Why Did Abortion Become Legal in the Us

At the time of the Civil War, a coalition of male doctors — with the support of the Catholic Church and others who wanted to control women`s bodies — led a movement to push state governments to ban abortion at all levels. The male-dominated medical profession wanted to take over the authority of the female-dominated midwifery profession, including the power to offer abortion. In reality, the Puritans were much lighter than was generally believed, and in some ways they were quite progressive when it came to sexual behavior. The Puritans believed that marital sex was important for pleasure and that marriage was a contract of love, not just an economic one. Although premarital and extramarital sex is illegal, it is so common that enforcement is never very strict. The legal documents of the time are full of registered “sexual offenses,” and the proportion of firstborn children born prematurely or out of wedlock was about 40% during the colonial period. Since the Puritans believed that one could fear God without children and that life began when a mother felt her baby kick, their strict religious code did not need to prohibit abortion before the acceleration. After abortion was criminalized in the late Victorian era, it did not become legal again until 1973, when the landmark Supreme Court decision Roe v. Wade said all women have the right to terminate a pregnancy until the fetus is viable outside the womb. The decision was made after years of legal, political and religious advocacy on behalf of women and their reproductive health and rights. In the nearly 100 years that abortion was illegal in the United States, women suffered and died from botched abortions, with up to 5,000 women dying each year in the decades before the decision.

According to Roe v. Wade, deaths and hospitalizations resulting from unsafe abortions have effectively ended in this country. When abortion was legal in early America, it was considered at least as safe as giving birth to a child during pregnancy, and today, abortion is considered an extremely safe procedure. But if a woman`s right to abortion is restricted, the operation becomes risky: today, about 68,000 women around the world die each year from unsafe abortions. Together, a coalition of male doctors, supported by the American Medical Association, the Catholic Church and sensationalist newspapers, began campaigning for the criminalization of abortion. By the turn of the century, this coalition had largely succeeded in limiting women`s medical choices. According to Carroll Smith-Rosenberg in his book Disorderly Conduct: Visions of Gender in Victorian America, restricting abortion was a way for male doctors to exercise “clear authority” over their patients. The Victorian anti-abortion movement portrayed women who terminated their pregnancies as unnatural and selfish, undermining the expected, patriotic, and divine role of the American woman – that of wife and mother.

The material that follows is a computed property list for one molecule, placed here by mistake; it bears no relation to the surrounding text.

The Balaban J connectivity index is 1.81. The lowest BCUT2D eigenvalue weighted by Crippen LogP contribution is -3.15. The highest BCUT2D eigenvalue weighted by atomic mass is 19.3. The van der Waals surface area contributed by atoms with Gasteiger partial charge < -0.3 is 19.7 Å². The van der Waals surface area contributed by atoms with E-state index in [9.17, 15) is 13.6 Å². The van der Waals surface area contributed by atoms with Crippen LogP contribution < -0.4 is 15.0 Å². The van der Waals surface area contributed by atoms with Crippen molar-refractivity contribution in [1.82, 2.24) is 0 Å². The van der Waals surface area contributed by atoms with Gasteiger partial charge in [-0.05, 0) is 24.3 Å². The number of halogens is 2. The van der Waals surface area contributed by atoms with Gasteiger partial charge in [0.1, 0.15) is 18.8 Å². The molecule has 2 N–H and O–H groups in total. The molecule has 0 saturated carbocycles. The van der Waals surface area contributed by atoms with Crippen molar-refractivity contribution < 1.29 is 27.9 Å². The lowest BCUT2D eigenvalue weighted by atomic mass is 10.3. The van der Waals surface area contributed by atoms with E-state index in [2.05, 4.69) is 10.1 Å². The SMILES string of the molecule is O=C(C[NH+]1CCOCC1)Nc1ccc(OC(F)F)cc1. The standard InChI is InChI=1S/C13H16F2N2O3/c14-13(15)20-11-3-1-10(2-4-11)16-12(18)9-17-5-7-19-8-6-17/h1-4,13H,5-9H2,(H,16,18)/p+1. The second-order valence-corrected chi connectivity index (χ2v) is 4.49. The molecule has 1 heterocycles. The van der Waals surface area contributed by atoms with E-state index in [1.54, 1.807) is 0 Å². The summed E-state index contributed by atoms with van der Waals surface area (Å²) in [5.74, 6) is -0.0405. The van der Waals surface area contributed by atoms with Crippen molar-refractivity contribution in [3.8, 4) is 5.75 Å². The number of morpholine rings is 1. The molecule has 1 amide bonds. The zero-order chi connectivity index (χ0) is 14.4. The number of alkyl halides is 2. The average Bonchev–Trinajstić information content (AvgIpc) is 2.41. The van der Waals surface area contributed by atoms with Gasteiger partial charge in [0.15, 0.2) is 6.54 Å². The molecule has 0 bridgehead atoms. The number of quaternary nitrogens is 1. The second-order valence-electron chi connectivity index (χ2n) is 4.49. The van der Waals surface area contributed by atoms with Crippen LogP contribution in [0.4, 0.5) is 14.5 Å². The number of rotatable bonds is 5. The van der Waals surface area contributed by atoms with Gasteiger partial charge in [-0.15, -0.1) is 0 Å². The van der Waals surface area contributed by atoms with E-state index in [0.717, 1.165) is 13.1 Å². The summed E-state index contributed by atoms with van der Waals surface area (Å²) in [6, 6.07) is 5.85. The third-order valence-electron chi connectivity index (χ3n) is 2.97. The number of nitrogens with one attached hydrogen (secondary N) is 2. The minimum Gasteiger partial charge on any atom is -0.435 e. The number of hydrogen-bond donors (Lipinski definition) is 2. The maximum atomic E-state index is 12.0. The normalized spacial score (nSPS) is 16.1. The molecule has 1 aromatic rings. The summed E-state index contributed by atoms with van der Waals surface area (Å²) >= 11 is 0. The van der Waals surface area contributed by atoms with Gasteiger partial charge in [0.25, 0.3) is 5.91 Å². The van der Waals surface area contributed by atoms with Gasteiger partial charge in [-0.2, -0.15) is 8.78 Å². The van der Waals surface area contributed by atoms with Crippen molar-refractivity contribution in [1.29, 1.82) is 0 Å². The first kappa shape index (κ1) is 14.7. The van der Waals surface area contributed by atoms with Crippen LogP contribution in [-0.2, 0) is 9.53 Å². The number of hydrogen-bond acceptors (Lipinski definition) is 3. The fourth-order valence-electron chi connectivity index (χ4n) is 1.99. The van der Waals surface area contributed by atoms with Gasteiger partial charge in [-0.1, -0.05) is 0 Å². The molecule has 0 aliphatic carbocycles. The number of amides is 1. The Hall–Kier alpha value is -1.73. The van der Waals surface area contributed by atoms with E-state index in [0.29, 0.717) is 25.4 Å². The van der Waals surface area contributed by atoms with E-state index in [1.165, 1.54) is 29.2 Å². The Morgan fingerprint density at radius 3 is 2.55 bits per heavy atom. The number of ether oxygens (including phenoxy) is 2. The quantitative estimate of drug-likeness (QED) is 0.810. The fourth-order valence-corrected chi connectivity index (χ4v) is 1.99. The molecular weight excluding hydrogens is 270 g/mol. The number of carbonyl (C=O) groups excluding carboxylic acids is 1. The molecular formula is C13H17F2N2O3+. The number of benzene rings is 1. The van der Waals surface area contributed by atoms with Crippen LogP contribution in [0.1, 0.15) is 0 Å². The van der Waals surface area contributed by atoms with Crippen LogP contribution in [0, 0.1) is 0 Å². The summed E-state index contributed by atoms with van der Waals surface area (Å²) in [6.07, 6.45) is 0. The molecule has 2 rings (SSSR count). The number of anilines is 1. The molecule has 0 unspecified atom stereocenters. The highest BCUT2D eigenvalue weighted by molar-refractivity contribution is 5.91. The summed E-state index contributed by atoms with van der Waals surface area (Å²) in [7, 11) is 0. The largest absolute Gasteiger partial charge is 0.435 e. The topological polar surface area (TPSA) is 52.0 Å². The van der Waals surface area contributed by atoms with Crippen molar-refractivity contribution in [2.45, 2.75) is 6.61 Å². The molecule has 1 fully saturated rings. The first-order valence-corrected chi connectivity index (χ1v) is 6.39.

President Bill Clinton signed the Freedom of Clinic Access Act on May 26, 1994. The law makes it a federal crime to physically obstruct the entrance to a clinic or to use violence, threat of violence, or a physical disability such as a sit-in to disrupt, injure, or intimidate clinic workers or women seeking abortions or other reproductive health services. She filed a federal lawsuit under the pseudonym “Jane Roe” to have the Texas law declared unconstitutional. Roe argued that a law prohibiting her from having an abortion violates her constitutional right to privacy. The legal advocacy group If/When/How: Lawyering for Reproductive Justice has launched a campaign to advance the decriminalization of self-directed abortion. If/When/How also provides legal information to people with questions about self-administered abortion and their rights.